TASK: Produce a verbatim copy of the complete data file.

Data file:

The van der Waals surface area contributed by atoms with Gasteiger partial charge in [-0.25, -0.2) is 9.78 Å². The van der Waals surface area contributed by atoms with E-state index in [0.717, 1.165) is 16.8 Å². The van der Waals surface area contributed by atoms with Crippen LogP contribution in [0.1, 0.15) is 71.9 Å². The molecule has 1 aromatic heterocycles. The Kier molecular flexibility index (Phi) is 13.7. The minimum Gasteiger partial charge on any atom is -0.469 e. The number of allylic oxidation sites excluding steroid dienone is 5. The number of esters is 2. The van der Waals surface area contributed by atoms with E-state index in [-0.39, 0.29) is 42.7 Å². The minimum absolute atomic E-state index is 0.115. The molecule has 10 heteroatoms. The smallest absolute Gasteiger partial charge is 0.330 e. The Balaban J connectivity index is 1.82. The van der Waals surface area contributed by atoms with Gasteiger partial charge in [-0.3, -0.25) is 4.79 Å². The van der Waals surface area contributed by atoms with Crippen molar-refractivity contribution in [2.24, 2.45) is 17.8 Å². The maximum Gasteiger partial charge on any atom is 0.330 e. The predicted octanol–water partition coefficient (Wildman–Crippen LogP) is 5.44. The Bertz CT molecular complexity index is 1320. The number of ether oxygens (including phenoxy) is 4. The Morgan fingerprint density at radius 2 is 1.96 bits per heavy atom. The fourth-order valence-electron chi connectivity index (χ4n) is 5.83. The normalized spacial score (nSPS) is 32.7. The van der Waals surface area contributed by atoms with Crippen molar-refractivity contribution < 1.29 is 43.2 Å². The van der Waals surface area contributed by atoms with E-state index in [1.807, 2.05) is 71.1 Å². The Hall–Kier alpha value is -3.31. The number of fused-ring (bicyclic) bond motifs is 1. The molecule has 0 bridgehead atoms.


The van der Waals surface area contributed by atoms with Gasteiger partial charge in [-0.25, -0.2) is 9.78 Å². The van der Waals surface area contributed by atoms with E-state index in [0.717, 1.165) is 16.8 Å². The van der Waals surface area contributed by atoms with Crippen LogP contribution in [0.1, 0.15) is 71.9 Å². The molecule has 1 aromatic heterocycles. The Kier molecular flexibility index (Phi) is 13.7. The minimum Gasteiger partial charge on any atom is -0.469 e. The number of allylic oxidation sites excluding steroid dienone is 5. The number of esters is 2. The van der Waals surface area contributed by atoms with E-state index in [-0.39, 0.29) is 42.7 Å². The minimum absolute atomic E-state index is 0.115. The molecule has 10 heteroatoms. The smallest absolute Gasteiger partial charge is 0.330 e. The Balaban J connectivity index is 1.82. The van der Waals surface area contributed by atoms with Gasteiger partial charge in [-0.3, -0.25) is 4.79 Å². The van der Waals surface area contributed by atoms with Crippen molar-refractivity contribution in [2.24, 2.45) is 17.8 Å². The maximum Gasteiger partial charge on any atom is 0.330 e. The predicted octanol–water partition coefficient (Wildman–Crippen LogP) is 5.44. The Bertz CT molecular complexity index is 1320. The number of ether oxygens (including phenoxy) is 4. The Morgan fingerprint density at radius 2 is 1.96 bits per heavy atom. The fourth-order valence-electron chi connectivity index (χ4n) is 5.83. The normalized spacial score (nSPS) is 32.7. The van der Waals surface area contributed by atoms with Crippen molar-refractivity contribution < 1.29 is 43.2 Å². The van der Waals surface area contributed by atoms with E-state index in [1.807, 2.05) is 71.1 Å². The Hall–Kier alpha value is -3.31. The number of fused-ring (bicyclic) bond motifs is 1. The molecule has 0 bridgehead atoms.